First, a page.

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What is Ethical Investing?
Ethical investing is about avoiding companies that engage in unethical operations. Examples of these activities include:
- Adult entertainment
Ethical investment is a growing theme because of the rise in social awareness and transparency. For example, many investors are asking: “Do I want to be associated with firms that thrive from gambling/addictions?” Probably not.
Why You Should Start Looking At Ethical Investing
Ethical investment is also about focussing on firms that are more socially responsible and better governed. Collectively, these companies tend to score higher in the environment, social, and governance factors (ESG), described below:
- Environment – Is the firm a steward of the environment?
- Social – Is the firm making a positive impact on its employees, suppliers, customers, and its wider social circle?
- Governance – Is the firm showing leadership in internal control, audit, diversity and shareholder rights?
The argument for ethical investment is clear: To make the world a better place by channeling funds into high-ESG firms.
How Does Ethical Investment Work?
The first step is to define which sectors to avoid. This is known as negative screening. Generally, there is a common list of sectors to keep clear (see above). But remember that within ethical investing there are sub-sectors, such as Green-Focussed, Health-Focussed, Community-Focussed, Gender-Equality etc.
Once the universe is defined, the next step is to apply a ESG scoring mechanism to the firms and rank them.
The last step is to find the best-in-class firms using traditional financial metrics, and build a narrowed list that we can invest in.
The above process, you may observe, is generic. The devil is in the details. How does one apply a EGC scoring mechanism to a firm? What specific financial metrics should we look for? What is the portfolio weightings should we apply?
ESG-based investment has been around for a decade or so. There are many financial services companies that cater for this niche sector, such as Morgan Stanley Capital International (MSCI). They have build screening frameworks to invest in high-ESG firms. I show one example below.
Example – UBS MSCI World Socially Responsible (LSE: UC44, factsheet)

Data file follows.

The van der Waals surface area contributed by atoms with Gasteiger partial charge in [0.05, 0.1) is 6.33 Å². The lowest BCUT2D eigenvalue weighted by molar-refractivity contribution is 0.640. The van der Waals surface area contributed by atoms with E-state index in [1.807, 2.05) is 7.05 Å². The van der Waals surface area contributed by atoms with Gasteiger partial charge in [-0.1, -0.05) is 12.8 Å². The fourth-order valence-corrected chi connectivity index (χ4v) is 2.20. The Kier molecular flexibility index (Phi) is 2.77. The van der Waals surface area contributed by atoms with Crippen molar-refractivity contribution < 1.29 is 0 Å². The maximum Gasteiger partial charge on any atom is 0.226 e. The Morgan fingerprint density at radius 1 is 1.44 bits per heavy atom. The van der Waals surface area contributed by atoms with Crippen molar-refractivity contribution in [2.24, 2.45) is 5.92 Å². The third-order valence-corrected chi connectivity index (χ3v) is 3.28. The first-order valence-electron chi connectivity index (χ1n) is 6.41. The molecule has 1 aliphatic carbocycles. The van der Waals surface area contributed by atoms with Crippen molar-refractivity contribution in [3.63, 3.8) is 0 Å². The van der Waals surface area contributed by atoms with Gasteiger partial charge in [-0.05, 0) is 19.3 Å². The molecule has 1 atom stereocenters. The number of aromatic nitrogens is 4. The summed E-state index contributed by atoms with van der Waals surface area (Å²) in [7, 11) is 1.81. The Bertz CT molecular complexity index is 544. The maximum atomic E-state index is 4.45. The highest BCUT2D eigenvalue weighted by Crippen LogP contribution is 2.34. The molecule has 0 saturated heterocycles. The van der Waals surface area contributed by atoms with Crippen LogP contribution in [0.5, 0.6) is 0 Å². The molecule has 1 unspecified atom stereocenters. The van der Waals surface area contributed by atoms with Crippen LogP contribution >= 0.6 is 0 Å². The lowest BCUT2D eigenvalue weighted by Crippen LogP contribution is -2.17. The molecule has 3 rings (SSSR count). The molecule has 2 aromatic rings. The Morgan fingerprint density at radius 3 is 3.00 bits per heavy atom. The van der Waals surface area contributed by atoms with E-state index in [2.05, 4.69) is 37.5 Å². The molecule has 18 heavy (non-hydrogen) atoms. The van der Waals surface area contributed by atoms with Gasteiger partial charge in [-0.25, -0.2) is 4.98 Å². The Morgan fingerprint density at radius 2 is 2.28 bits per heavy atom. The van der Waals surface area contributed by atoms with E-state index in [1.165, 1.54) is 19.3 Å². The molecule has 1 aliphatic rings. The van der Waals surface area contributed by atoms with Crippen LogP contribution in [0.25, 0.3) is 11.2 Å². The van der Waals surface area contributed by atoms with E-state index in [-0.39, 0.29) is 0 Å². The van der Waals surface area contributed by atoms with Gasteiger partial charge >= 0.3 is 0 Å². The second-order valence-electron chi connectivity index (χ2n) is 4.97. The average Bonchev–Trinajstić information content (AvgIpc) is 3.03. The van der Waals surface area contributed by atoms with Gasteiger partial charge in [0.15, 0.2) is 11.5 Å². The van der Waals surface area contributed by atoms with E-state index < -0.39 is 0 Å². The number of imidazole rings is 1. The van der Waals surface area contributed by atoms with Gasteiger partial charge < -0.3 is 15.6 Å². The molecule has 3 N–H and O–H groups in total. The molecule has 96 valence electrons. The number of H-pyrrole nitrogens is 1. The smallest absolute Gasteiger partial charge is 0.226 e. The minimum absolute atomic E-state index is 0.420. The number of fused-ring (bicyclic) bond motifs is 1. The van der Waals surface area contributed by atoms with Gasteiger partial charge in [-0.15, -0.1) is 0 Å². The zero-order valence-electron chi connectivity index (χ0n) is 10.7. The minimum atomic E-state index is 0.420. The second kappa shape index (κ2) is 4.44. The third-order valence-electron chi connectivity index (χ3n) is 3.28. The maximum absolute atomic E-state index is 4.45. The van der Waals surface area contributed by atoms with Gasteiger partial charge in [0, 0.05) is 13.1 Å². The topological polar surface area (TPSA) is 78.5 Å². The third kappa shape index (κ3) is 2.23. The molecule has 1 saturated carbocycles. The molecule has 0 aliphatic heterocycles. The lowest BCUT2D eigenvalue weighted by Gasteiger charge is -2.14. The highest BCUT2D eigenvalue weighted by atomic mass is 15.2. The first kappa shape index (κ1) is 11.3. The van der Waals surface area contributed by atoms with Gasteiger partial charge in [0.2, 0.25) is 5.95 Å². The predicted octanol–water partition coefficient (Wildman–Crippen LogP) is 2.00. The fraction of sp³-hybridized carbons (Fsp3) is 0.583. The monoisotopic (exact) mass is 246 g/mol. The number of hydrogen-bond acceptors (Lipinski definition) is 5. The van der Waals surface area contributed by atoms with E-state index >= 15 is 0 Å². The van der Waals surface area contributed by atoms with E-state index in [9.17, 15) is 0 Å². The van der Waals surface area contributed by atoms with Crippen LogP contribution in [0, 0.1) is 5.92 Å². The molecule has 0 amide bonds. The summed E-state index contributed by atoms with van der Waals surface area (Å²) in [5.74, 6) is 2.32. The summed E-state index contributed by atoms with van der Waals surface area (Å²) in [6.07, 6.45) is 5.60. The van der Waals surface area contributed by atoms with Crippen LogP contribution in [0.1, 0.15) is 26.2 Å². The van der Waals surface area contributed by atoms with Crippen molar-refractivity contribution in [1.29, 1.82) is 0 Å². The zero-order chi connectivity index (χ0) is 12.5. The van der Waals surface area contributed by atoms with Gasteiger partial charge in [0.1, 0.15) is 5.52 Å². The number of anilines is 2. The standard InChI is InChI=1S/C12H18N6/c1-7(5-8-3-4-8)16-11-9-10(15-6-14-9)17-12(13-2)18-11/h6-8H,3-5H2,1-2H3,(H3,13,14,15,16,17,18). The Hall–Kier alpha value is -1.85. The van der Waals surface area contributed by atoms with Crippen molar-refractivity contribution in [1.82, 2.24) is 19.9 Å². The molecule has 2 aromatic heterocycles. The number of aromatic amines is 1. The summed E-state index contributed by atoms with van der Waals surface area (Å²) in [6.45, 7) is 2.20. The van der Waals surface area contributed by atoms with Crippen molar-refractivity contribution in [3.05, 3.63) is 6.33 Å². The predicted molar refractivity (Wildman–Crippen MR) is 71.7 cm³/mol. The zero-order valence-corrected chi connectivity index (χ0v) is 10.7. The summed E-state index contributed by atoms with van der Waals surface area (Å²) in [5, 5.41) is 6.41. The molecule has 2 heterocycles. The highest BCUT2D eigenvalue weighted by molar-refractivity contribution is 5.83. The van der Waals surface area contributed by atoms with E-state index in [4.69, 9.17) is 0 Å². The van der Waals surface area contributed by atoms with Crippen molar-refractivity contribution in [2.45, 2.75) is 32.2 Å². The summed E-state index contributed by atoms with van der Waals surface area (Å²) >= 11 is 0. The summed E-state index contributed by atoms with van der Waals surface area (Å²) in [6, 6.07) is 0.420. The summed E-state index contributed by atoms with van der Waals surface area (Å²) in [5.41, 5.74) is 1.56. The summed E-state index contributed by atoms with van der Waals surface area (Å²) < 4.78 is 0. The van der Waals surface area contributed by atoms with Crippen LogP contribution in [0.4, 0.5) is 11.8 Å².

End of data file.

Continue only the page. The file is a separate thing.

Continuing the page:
Here I pick one ETF that is engaging in socially responsible investing. It is sponsored by UBS and is based on the MSCI Socially Responsible Index (SRI, with factsheet here). LSE-listed with the ticker UC44, the fund has AUM of about £730 million. It has been around since 2013. (Note, there is a sister fund with ticker UB39.)
According to the MSCI SRI fact sheet, the SR index excludes firms “involved in Nuclear Power, Tobacco, Alcohol, Gambling, Military Weapons, Civilian Firearms, GMOs and Adult Entertainment” and that “current constituents of the MSCI SRI Indexes must have an MSCI ESG Rating above B and the MSCI ESG Controversies score above zero to be eligible.” Finally, the construction the SRI is “float-adjusted market capitalization weighted.”
Will investing in high-ESG firms yield better financial returns?
If you compare the 5-year performance of this ETF and the FTSE 100 Index, the return difference is stark (see below). If you compare MSCI SRI and MSCI World Index, there are some improvements too over traditional investments.
Conclusion – Ethical Investing is Here to Stay
Ethical investing is a growing financial phenomenon that could last for years. Public companies, with increased public scrutiny, can no longer shy away from their public responsibilities. Those firms that showed leadership in this area may benefit from higher investment ratings.
However, from the investor standpoint, it is better to buy into a ‘ethical’ fund that can diversify into multiple holdings and regions. Maintaining a ESG framework is difficult and so it should be outsourced to professional financial firms. Even some newcomers, such as Nutmeg, are latching on to ethical investing. You should do so too.
Which brokers and platforms offer ethical investment accounts?
You can compare all investment accounts here or read further reviews of these investment platforms that offer ethical investment options.
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Jackson has over 15 years experience as a financial analyst. Previously a director of Stockcube Research as head of Investors Intelligence providing market timing advice and research to some of the world largest institutions and hedge funds.
Expertise: Global macroeconomic investment strategy, statistical backtesting, asset allocation, and cross-asset research.
Jackson has a PhD in Finance from Durham University.